But he never let go of me. Sometimes I was very upset. In high school, I couldn't go home to eat anymore and had to start practicing to take care by myself. But my father woke up earlier than usual to prepare lunch for me. He carefully wrote my name on the food paper bag. He flipped the bottom of the paper bag; there were always some small drawings, sometimes the house, the stream, the mountain, the birds and the heart with the words "I Love You, Tammy!".

But that’s not all to my “embarrassment” to my friends: inside the paper towels or napkin were also the words of affection like "I love you very much". He always wrote, or made some jokes, to remind me that he loved me a lot, and wanted to make me happy.

I often sneaked to have lunch alone so no one could see the paper bags and napkins. But that did not work long. One day, a friend accidentally saw my napkin, he grabbed it, shouted and passed around the room for everyone to see.
My face turned hot, confused, embarrassed, and wanted to hide my head on the ground.

That day when I returned home, I was very upset at my father and "forbade" my papa to write, draw any “silly” things on paper towels, or napkins anymore, so that my friends do not treat me like a kid who always needs to be taken care of. That’s the first time I saw my father sad. He came into his room, closed the door, and quietly spent the evening.

The next day, I was surprised that all my friends were around me, waiting to see the napkin, but this time it was empty, with no words or pictures. Looking at their faces, seeing their disappointment, I suddenly realized that they had all wished for someone to show such sweet love to them. At that time, I felt secretly happy—surging in me was a sense of pride.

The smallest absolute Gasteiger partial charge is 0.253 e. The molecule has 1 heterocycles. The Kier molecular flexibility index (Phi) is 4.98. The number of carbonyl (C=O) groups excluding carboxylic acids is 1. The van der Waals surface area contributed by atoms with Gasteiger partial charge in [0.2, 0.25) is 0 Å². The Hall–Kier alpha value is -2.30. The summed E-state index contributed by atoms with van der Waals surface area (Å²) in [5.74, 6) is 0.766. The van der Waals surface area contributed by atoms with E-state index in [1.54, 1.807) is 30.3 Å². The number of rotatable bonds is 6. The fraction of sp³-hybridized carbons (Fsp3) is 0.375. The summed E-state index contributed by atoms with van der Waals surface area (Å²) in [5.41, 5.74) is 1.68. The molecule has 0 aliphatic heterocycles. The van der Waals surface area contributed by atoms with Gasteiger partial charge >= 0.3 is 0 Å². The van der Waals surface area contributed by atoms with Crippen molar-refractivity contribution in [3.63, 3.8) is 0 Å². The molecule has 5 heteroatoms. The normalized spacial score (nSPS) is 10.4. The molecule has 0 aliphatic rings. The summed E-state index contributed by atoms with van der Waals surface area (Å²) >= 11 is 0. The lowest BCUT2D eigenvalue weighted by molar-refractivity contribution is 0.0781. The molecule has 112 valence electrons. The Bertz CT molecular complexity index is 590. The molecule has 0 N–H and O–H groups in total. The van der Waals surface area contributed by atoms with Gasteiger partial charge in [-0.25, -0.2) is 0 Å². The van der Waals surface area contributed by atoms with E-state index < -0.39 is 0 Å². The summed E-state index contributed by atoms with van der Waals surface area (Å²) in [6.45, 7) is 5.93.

I rushed home that day to make up with my father, and the words and drawings of love continued.

In the remaining years in high school, I still had those special paper towels or napkins. And henceforth, I kept them, contained in a separate, hidden box.
And yet, when I went to college, I had to leave my father, I thought that his old message would end. But my friends and I were very happy because my dad's affectionate gestures continued in another form.

(…When I was in college, due to the cost of long-distance calls, my father started to write to me…)

Sometimes outside the envelope, the address was written in pencil and followed by letters with the picture of a cat and a dog; of my family, painted old towers, spanning bridges above the waves.